Published by SchoolAdvisor on Jul 02, 2020, 12:13 PM
In the wake of the COVID-19 pandemic, Kolej Tuanku Ja’afar (KTJ) moved their teaching and learning online to ensure that students continued to receive the best quality education possible during the quarantine.
KTJ Principal, Dr Glenn Moodie, says there are positives to be taken from this experience, “Our aim is to ensure that students make the same progress as they would when they are in school. While there are some things we cannot do because we cannot meet, there are other, new skills which we are all learning because of this new way of working.” KTJ’s academic study and extra-curricular activities were transferred to online platforms, using a mixture of tools such as Zoom and Google Classroom in the Secondary classes, as well as Seesaw at the Primary school .
CAPTION: KTJ moved their teaching and learning online during the quarantine period.
There were, of course, challenges along the way but Moodie believes these were welcomed steps towards development and further improvement.
Moodie explains the increase in time teachers put into planning, making resources and marking as they adapt to a new way of working. Besides that, he says “We are also conscious of Zoom fatigue and so have started to reduce lesson time on this and moved to more asynchronous learning.”
Online learning does differ from learning within a classroom, as students miss out on vital interactions between their peers and teachers. However, teachers at KTJ have been encouraged to try new digital platforms and teaching methods to make online learning more exciting for the students. Moodie explains: “All teachers have different experiences and different strengths and we try to give them the freedom to utilise these.”
He goes on to share that when KTJ first moved online, a lot of secondary lessons were taught in a similar manner to that of classroom teaching. However, the teachers soon modified their teaching styles, experimenting with different approaches and shared ideas. They now find that an effective teaching method is a blend of various approaches.
CAPTION: KTJ Principal, Dr Glenn Moodie
Moodie explains, “A variety of learning methods is what is needed in any school and this is what we always aim for. We embrace new ideas, but we don’t reject traditional methods when they work.”
“Among the challenges faced by teachers were to think about different ways of doing things, while some had to learn a lot about IT in a short space of time. Other teachers were of course already very tech-savvy, but they have had the chance to experiment and try some new things.”
“KTJ has always been open to different approaches to learning and teachers spend time sharing their practices,” says Moodie. For this very reason, he goes on to share that the transition to online learning was easier and smoother than expected.
Moodie shares that parents have also become more involved and supportive of their children’s learning during this experience, especially among the younger groups and primary school children.
CAPTION: KTJ teachers were encouraged to try new digital platforms and teaching methods to make online learning more exciting.
Aside from studies, KTJ continues to run extra-curricular programmes which include everything from preparation for highly competitive university courses to chess, yoga and radio drama. KTJ is running a series of enrichment talks in the evenings for older students on a vast range of topics such as artificial intelligence and the significance of the Parthenon.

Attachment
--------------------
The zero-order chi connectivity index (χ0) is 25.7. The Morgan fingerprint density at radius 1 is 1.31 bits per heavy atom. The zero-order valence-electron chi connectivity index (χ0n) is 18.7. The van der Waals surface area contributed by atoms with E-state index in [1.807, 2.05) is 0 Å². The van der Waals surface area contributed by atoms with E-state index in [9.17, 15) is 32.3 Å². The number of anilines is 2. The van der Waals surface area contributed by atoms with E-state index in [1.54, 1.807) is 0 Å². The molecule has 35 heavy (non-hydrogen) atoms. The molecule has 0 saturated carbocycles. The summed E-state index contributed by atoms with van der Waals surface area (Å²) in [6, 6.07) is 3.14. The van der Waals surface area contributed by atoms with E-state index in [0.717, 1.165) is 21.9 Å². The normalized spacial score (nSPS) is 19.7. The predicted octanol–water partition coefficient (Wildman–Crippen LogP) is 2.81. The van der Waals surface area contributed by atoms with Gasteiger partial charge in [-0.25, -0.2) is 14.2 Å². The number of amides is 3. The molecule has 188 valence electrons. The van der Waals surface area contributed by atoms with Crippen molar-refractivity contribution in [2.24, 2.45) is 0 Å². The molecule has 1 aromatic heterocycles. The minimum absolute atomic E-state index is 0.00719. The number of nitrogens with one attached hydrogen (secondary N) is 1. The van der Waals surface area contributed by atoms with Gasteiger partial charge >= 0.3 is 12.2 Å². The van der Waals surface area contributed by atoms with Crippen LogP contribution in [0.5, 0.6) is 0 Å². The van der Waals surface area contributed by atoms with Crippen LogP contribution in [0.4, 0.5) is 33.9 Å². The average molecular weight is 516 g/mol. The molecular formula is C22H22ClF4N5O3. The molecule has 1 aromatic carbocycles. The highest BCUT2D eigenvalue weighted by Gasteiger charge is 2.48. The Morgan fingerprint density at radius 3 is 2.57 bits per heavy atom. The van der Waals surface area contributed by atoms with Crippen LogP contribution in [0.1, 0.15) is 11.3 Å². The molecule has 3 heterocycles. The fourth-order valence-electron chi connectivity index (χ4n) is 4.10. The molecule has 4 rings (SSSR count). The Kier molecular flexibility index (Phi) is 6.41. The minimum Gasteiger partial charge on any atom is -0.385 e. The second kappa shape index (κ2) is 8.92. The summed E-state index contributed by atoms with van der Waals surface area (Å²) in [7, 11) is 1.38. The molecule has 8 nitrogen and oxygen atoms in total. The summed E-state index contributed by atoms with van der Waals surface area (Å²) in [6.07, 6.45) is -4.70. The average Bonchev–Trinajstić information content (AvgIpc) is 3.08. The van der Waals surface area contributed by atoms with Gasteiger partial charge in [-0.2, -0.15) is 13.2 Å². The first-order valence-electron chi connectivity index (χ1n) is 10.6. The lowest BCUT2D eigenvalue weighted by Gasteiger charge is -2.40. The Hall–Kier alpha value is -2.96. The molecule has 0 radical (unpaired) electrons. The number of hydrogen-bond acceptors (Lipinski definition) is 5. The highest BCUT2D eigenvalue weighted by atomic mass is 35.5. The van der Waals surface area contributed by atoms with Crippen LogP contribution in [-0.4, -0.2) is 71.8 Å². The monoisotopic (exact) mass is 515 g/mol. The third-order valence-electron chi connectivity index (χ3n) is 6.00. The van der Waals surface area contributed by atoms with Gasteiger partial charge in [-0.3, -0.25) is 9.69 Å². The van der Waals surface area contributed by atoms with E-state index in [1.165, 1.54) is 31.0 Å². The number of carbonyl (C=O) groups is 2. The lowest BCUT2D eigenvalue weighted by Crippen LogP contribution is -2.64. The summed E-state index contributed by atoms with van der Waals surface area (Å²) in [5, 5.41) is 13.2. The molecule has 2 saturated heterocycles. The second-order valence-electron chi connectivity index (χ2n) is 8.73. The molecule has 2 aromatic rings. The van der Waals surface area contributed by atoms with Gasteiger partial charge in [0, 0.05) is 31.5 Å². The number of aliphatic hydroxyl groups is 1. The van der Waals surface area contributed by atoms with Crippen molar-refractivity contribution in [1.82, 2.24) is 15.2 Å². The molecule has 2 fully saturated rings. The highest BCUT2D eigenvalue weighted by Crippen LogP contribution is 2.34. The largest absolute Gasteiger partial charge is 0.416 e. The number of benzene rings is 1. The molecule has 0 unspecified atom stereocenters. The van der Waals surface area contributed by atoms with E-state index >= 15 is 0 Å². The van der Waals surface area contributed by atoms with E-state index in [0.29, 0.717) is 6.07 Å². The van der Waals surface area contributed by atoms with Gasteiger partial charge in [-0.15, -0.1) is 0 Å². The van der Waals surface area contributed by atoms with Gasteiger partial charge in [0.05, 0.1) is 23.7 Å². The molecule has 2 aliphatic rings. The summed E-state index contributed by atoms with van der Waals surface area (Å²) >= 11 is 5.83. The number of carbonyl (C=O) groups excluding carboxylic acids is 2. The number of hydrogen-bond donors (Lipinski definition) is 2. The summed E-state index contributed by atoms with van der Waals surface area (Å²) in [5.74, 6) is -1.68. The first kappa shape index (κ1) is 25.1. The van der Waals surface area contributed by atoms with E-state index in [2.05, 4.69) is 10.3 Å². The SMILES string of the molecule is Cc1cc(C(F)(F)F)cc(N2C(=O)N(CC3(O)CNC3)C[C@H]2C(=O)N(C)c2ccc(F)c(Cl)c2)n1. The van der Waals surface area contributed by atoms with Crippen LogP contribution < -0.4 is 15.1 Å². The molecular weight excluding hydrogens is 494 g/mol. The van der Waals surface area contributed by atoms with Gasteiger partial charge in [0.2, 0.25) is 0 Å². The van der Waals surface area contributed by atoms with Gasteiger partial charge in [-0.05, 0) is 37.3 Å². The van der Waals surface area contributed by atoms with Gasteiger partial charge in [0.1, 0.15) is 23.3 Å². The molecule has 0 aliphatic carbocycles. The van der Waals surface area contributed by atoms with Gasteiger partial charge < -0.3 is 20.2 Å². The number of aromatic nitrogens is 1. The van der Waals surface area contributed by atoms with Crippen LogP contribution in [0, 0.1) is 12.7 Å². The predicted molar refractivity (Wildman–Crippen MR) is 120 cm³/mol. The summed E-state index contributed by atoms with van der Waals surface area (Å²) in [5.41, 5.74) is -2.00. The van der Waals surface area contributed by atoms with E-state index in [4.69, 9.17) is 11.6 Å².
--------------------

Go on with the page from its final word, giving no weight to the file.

KTJ students are also getting involved in charitable work. The student-led KTJ COVID-19 Emergency Relief Fund raised RM58716 for charities and organisations involved in COVID-19 and MCO relief. “KTJ students are also creating a website containing online learning resources and educational videos, so that under privileged children at the Little Flower Learning Centre can continue to learn during this crisis”, said Moodie.
CAPTION: KTJ continues to deliver their programme of extra-curricular activities.
Through this new method of learning, teachers and students have learnt new things about themselves as well as new skills. However, he also shares, “It has also reminded us all on why we should meet face-to-face in a school each day. Online learning has its place, but human contact is so important in building character and those soft skills so sought after by employers.”
Established by the Negeri Sembilan Royal Family in 1989, KTJ is the region's premier International School. For the last 3 decades, KTJ has maintained a reputation as being one of the leading British-style, co-education day and boarding schools in Malaysia. Its Primary School is a day school for pupils between the ages of three and 11, whilst its Secondary School offers high quality day and boarding education for students aged of 11 to 19.
To learn more about Kolej Tuanku Ja’afar (KTJ), visit www.ktj.edu.my
CAPTION: KTJ Primary School
Founded in 1991, Kolej Tuanku Ja’afar (KTJ) is a premier British International school which provides high-quality day and boarding education for children aged 3 – 19 years. Based on an impressive 80-acre site, KTJ has established a reputation as one of the best co-educational schools in the region. Students are empowered to develop their unique characters and talents through KTJ’s holistic approach to teaching and learning.
Jane Wong, Registrar
+606 -758 2561
Nostalgic Games and Educational Camps for the Holidays
18 Fun Facts About Schools Around The World
All-Round Development Starts from Preschool at GIIS
TVET Is Not “Second Class Education” - Prime Minister
Pre-University Programmes at School Level
We'll send a list to your inbox, once a week. Subscribe now!
Talk to our counselor now